Obama Chooses Badly: Recovery Thwarted

President Obama's defenders and detractors look at the same economic data but come to entirely different conclusions.  Obama defenders say things would have been worse; Obama detractors say things should have gotten better by now.

Obama defenders contend that but for his heroic measures in combating the economic meltdown, America would have been plunged into another Great Depression.

Obama detractors contend that those same measures are thwarting a sustainable recovery and setting America up for an even more painful Day of Reckoning.

Other nations have had more reason to fear inflation than has America.  Germany, for example, had hyperinflation in the 1920s, which made their money virtually worthless and brought the nation to its knees.  With the Continental currency, America experienced hyperinflation during the Revolutionary War.  But since the 1930s, the big economic fear in America is depression.  Americans think depressions must be avoided at all costs because our experience with the Great Depression teaches us that a depression can be intractable.

Nevertheless, Obama takes his cue for dealing with the meltdown from FDR.  It's the Keynesian template for how to handle a down economy: massive government intervention.  The Keynesian cure includes deficit spending, jobs programs, and expanded government aid to the unemployed.  Hence our trillion-dollar deficits, shovel-ready stimulus jobs, and "99ers," folks who have received unemployment benefits for 99 weeks and are soon to be bumped off the program.  Obama's program is FDR's on steroids.  Obama assures us that "only government" can cure what ails the American economy.  Otherwise, we risk sinking into depression.

We shouldn't be so spooked. After all, we think of recessions as being necessary, even cleansing.  They're part of the business cycle.  They're corrections.  We need them to get the economy back on an even keel.  Perhaps if government dealt with them differently, sharp downturns that threaten depression could also be cleansing and corrective.

There are alternative methods for grappling with nasty recessions.  The most recent case came in 1981 with Reagan.  Reagan's methods are in sharp contrast with Obama's.  Reagan cut marginal income tax rates, and Fed Chairman Volcker killed inflation with high interest rates.  At about this point in Reagan's first term, the economy was on its way to a quarter-century expansion.  Another example is that of Pres. Warren Harding in the Depression of 1920, the "forgotten depression."

Historian Jim Powell of the Cato Institute outlines how Harding's methods contrast with those of FDR.  Harding slashed federal spending, cut taxes, and relaxed regulations.  These actions got the nation out of depression in just a year and a half and ushered in the Roaring Twenties.  It also led to eleven years of back-to-back budget surpluses from 1920 through 1930 (see Table 1.1).  Powell's article appeared at National Review Online right before Obama's inauguration, and in it, Powell suggested that "President-Elect Obama ought to consider the model of Warren G. Harding, whose policies raised Americans' standard of living, and lifted the nation itself out of a depression."

After it became clear that Obama wasn't going to heed Powell's advice, Thomas Woods of the Mises Institute wrote a longer, footnoted article on Harding for the Fall 2009 issue of The Intercollegiate Review, now available here (and here if you haven't updated your browser).  Woods writes (footnotes removed):

Instead of "fiscal stimulus," Harding cut the government's budget nearly in half between 1920 and 1922. The rest of Harding's approach was equally laissez-faire. Tax rates were slashed for all income groups. The national debt was reduced by one-third. The Federal Reserve's activity, moreover, was hardly noticeable. As one economic historian puts it, "Despite the severity of the contraction, the Fed did not move to use its powers to turn the money supply around and fight the contraction." By the late summer of 1921, signs of recovery were already visible. The following year, unemployment was back down to 6.7 percent and it was only 2.4 percent by 1923.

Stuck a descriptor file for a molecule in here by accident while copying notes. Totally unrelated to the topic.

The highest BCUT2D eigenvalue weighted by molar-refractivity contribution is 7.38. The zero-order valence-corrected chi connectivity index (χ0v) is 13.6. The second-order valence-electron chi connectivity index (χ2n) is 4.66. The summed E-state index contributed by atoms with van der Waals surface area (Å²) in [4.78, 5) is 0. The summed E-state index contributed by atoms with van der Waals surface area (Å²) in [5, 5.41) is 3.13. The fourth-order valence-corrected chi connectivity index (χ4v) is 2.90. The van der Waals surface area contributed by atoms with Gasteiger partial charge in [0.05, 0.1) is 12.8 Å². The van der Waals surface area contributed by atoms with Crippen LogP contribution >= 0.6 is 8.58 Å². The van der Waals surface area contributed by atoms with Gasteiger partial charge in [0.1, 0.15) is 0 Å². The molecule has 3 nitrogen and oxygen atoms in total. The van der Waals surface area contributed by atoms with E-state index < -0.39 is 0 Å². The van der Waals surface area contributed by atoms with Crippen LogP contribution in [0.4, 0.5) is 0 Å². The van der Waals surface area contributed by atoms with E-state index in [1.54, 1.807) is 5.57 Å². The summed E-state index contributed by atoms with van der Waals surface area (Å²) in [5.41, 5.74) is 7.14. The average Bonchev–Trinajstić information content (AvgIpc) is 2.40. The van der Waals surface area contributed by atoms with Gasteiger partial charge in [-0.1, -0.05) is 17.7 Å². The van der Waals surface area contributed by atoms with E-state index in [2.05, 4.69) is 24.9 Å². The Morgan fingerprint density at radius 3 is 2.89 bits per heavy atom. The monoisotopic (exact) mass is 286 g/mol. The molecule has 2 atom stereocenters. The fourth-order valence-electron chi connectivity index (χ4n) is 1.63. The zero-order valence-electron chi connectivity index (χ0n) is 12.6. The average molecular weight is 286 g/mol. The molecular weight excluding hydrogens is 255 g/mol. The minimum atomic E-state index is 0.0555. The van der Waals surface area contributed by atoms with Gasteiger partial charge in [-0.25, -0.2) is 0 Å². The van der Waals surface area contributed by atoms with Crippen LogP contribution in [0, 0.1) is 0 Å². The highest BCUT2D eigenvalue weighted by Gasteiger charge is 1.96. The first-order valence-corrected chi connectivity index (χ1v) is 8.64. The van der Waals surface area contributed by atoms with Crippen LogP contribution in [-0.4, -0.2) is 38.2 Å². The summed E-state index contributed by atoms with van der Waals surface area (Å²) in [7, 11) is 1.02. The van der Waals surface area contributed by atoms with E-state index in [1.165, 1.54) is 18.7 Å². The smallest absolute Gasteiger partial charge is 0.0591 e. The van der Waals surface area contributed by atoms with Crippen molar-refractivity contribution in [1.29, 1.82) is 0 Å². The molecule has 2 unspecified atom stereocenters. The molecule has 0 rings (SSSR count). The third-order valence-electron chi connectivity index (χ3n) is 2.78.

(Woods also touches on Harding's place in the presidential firmament.  Because he quickly ended a depression, Harding is the anti-FDR.  So left-wing academics and pundits have for years marginalized Harding while inflating FDR, arguing that FDR "saved capitalism."  Democratic strategist Bob Beckel of Fox News repeatedly touts Obama as "the greatest economic president since Roosevelt."  Who knew?)

So we have two models for how to handle a bad economy -- one where government is downsized and one where government hypertrophies; one led by the private sector and one led by government.  And we have two historical outcomes to judge -- one of quick success and one of protracted failure.  The choice between the two would seem obvious.  But Obama knows best.

Although America voted for change, the change we're getting is all going in the wrong direction.  Where we should be going is back -- back to what's tried and true.

But to get back to that fabled economy of yesteryear, America must not only endure but must embrace a period of pain.  We must take our medicine.  Government cannot shield us from our ordeal of pain -- government caused it.  That's why government is so intent on deflecting blame for the crisis onto the private sector, rather than on the Federal Reserve, Fannie and Freddie, a dreadful Congress, and a clueless administration.

Some in D.C. flatter themselves that by turning a few dials, they can manage the American economy.  They think they can skate near the edge of the abyss, and while others have failed abysmally, their brilliance and mastery will keep them from falling in.  When we have proven models for handling recessions, we allow unelected bureaucrats to experiment on the American economy in an attempt to vindicate their pet theories about the causes and cures of the Great Depression.

When Pres. Harding died in August 1923, he hadn't even completed two and a half years in office.  But in that short time, Harding dramatically turned around America's economy.  By rejecting Harding's proven methods, Obama has chosen badly.  America is not seeing a "return to normalcy."  Our economy is facing four lost years.

America's unemployment rate has risen to 9.8 percent.

How's that "Summer of Recovery" working out for you?

Jon N. Hall is a programmer/analyst from Kansas City.